The fall of the Berlin Wall in 1989 signaled the onset of tumultuous political, ecomic, and social reforms throughout Eastern Europe. In Czechoslovakia, Poland, and the Soviet Union these changes were linked to the activities and philosophies of political figures such as Vaclav Havel, Lech Walesa, and Mikhail Gorbachev. In Bulgaria, however, these changes were first heralded and even facilitated by particular musicians and shifting musical styles. Based on fieldwork conducted between 1988 and 1996 with professional Bulgarian folk musicians, Donna A. Buchanan's Performing Democracy argues that the performances of traditional music groups may be interpreted t only as harbingers but as agents of Bulgaria's political transition. Many of the musicians in socialist Bulgaria's state folk ensembles served as official cultural emissaries for several decades. Through their reminiscences and repertoires, Buchanan reveals the evolution of Bulgarian musical life as it responded to and informed the political process. By modifying their art to accommodate changing political ideologies, these musicians literally played out regime change on the world's stages, performing their country's democratization musically at home and abroad. Performing Democracy and its accompanying CD-ROM, featuring traditional Bulgarian music, lyrics, tation, and photos, will fascinate any reader interested in the many ways art echoes and influences politics.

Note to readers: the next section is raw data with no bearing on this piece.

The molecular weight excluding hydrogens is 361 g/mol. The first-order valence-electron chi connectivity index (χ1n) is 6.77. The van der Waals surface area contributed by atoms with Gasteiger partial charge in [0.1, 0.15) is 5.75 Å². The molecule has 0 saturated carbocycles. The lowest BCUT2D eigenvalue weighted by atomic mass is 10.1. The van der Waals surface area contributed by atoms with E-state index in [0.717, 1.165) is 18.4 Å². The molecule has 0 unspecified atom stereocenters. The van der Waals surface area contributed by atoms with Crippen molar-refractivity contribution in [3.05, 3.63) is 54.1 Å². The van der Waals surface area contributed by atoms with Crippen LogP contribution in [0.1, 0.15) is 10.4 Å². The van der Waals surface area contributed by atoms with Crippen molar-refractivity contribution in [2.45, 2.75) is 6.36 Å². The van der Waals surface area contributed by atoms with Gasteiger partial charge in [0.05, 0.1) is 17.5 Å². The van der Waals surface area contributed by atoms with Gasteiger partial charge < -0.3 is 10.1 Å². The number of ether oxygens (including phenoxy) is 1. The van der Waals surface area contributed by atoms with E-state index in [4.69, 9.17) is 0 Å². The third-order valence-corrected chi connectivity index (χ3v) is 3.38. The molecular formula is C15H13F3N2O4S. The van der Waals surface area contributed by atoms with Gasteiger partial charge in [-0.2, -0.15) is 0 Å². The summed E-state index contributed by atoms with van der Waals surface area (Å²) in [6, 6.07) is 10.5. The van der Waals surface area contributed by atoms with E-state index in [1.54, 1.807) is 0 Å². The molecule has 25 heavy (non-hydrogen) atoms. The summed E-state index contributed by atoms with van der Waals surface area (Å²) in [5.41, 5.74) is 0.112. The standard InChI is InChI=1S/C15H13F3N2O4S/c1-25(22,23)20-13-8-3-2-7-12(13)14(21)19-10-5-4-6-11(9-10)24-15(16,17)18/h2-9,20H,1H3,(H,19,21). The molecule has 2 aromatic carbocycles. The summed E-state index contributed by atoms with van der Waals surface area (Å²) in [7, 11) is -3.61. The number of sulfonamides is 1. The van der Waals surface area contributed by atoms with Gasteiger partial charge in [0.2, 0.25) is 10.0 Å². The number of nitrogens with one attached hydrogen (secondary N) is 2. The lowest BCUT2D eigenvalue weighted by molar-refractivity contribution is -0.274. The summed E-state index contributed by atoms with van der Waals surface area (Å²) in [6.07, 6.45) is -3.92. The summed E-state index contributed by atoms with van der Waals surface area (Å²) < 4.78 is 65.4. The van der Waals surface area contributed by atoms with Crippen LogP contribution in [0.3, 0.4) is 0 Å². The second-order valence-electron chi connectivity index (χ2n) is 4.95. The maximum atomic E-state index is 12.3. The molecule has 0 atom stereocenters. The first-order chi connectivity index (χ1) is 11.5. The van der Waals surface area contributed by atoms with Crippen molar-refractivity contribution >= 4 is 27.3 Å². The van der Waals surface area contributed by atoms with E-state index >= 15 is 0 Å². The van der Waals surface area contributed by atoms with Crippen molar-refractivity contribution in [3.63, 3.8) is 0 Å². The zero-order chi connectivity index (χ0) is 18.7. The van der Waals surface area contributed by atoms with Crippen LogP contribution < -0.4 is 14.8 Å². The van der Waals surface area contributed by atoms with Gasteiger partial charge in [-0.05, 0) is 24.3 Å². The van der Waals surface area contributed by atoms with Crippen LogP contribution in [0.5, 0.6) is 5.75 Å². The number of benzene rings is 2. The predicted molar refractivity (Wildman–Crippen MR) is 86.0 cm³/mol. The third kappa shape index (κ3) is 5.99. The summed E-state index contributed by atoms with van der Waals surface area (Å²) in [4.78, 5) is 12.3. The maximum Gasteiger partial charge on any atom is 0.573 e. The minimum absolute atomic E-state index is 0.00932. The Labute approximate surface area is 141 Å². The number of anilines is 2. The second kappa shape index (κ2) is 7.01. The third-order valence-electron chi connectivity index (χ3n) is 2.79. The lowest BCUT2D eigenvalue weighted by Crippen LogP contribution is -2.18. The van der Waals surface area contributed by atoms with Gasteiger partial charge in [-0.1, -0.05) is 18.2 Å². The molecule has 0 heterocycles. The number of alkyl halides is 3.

Donna A. Buchanan is associate professor of music and director of the Russian, East European, and Eurasian Center at the University of Illinois, Urbana-Champaign.